Results 1 to 10 of 10
    • Member Info
      • Native Language:
      • English
      • Home Country:
      • Great Britain
      • Current Location:
      • Great Britain

    • Join Date: Oct 2011
    • Posts: 10
    #1

    to humour

    Hello,

    Could "to humour" sound natural in the following context (it's a translation from Spanish to English)?

    "But...did she ever say that she didn't want sex?"
    Husband: "No, never, she always humoured me. Always."

    The verb needs to convey the idea that the woman always complies with her husband's sexual demands despite not wanting to engage in the act herself (in other words, she gives in to his demands to please him).

    Any suggestions are most welcome!

    Many thanks,

    Diafana

    • Member Info
      • Native Language:
      • American English
      • Home Country:
      • United States
      • Current Location:
      • United States

    • Join Date: Apr 2009
    • Posts: 12,310
    #2

    Re: to humour

    Sounds OK to me. "Humored" might seem a bit condescending. Maybe "obliged" is a better word. Maybe not.

  1. SlickVic9000's Avatar
    • Member Info
      • Native Language:
      • English
      • Home Country:
      • United States
      • Current Location:
      • United States

    • Join Date: Oct 2011
    • Posts: 1,019
    #3

    Re: to humour

    (Not a Teacher)

    I favor SoothingDave's suggestion of "obliged".

  2. 5jj's Avatar
    • Member Info
      • Native Language:
      • British English
      • Home Country:
      • England
      • Current Location:
      • Czech Republic

    • Join Date: Oct 2010
    • Posts: 28,134
    #4

    Re: to humour

    Quote Originally Posted by SoothingDave View Post
    "Humored" might seem a bit condescending. Maybe "obliged" is a better word. Maybe not.
    I think it's the other way round, but (as SD said) maybe not.

    • Member Info
      • Native Language:
      • English
      • Home Country:
      • UK
      • Current Location:
      • Germany

    • Join Date: Sep 2011
    • Posts: 172
    #5

    Re: to humour

    'Humoured' seems somehow wrong to me as well.

    She may have "stoically fulfilled her marital obligations"

    • Member Info
      • Native Language:
      • English
      • Home Country:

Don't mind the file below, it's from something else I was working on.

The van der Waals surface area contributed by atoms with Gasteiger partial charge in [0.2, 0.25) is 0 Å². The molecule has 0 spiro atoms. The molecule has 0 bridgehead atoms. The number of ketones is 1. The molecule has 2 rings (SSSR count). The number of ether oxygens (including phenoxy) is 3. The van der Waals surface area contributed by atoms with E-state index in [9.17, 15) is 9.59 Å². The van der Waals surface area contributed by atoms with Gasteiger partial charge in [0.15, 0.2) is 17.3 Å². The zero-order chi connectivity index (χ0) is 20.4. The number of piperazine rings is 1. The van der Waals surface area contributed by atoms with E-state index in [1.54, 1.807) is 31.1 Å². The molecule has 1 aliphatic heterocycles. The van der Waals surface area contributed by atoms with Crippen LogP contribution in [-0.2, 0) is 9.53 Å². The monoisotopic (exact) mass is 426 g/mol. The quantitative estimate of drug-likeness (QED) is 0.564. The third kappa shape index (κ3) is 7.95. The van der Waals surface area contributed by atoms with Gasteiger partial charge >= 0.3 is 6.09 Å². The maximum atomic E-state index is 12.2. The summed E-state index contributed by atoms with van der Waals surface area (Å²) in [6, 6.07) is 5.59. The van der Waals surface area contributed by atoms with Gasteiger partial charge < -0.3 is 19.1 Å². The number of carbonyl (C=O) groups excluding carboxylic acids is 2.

• Great Britain
      • Current Location:
      • Great Britain

    • Join Date: Oct 2011
    • Posts: 10
    #6

    Re: to humour

    Thanks to everybody for your invaluable feedback. The consensus seems to be that "to humour" isn't le mot juste in this particular context.

    Diafana

  3. ieltsonly's Avatar
    • Member Info
      • Native Language:
      • English
      • Home Country:
      • England
      • Current Location:
      • England

    • Join Date: Nov 2010
    • Posts: 46
    #7

    Re: to humour

    We humour someone because of their beliefs, ideas, whims or fantasies and not their actions.

    Stephen
    http://www.ieltsonly.co.uk

  4. 5jj's Avatar
    • Member Info
      • Native Language:
      • British English
      • Home Country:
      • England
      • Current Location:
      • Czech Republic

    • Join Date: Oct 2010
    • Posts: 28,134
    #8

    Re: to humour

    Quote Originally Posted by ieltsonly View Post
    We humour someone because of their beliefs, ideas, whims or fantasies and not their actions.
    I go with the Concise Oxford: "1. gratify or indulge (a person or taste, etc.). 2. adapt oneself to; make concessions to."

    "But...did she ever say that she didn't want sex?"
    Husband: "No, never, she always humoured me. Always."

    In that example, the wife allowing (possibly gracefully) her husband to have sex with her was humouring his taste/desire for sex, but it effectively comes to the same thing as humouring him for the act, in my opinion.

  5. Raymott's Avatar
    • Member Info
      • Native Language:
      • English
      • Home Country:
      • Australia
      • Current Location:
      • Australia

    • Join Date: Jun 2008
    • Posts: 24,103
    #9

    Re: to humour

    It sounds wrong to me, assuming the passage is meant to read without any irony.

    Solider: "Yes, I shot the prisoner, but only to humour my colleagues." This also sounds wrong, even though it might fit one dictionary definition. I can't remember having heard it used that way unless, as I say, it's used ironically.
    Last edited by Raymott; 02-Dec-2011 at 19:18.

  6. emsr2d2's Avatar
    • Member Info
      • Native Language:
      • British English
      • Home Country:
      • UK
      • Current Location:
      • UK

    • Join Date: Jul 2009
    • Posts: 41,893
    #10

    Re: to humour

    I agree with 5jj. I can imagine the conversation going something like this:

    Husband: Fancy a shag?
    Wife: Not really, no.
    Husband: Oh. Damn. I really want sex.
    Wife: Well, that's no surprise.
    Husband: Oh come on. Humour me!
    Wife: OK. I will. As usual.

    She then lies back and thinks of England!

Similar Threads

  1. [Grammar] A sense of humour?
    By englishhobby in forum Ask a Teacher
    Replies: 2
    Last Post: 24-Nov-2011, 07:43
  2. sense of humour
    By minajafari in forum Teaching English
    Replies: 10
    Last Post: 28-Oct-2011, 23:26
  3. grave humour
    By ostap77 in forum Ask a Teacher
    Replies: 1
    Last Post: 19-Sep-2010, 09:30
  4. Black humour
    By Ju in forum Ask a Teacher
    Replies: 1
    Last Post: 09-May-2010, 19:11
  5. offbeat humour
    By thx0110 in forum Ask a Teacher
    Replies: 1
    Last Post: 29-Dec-2009, 19:28

Bookmarks

Posting Permissions

  • You may not post new threads
  • You may not post replies
  • You may not post attachments
  • You may not edit your posts
  •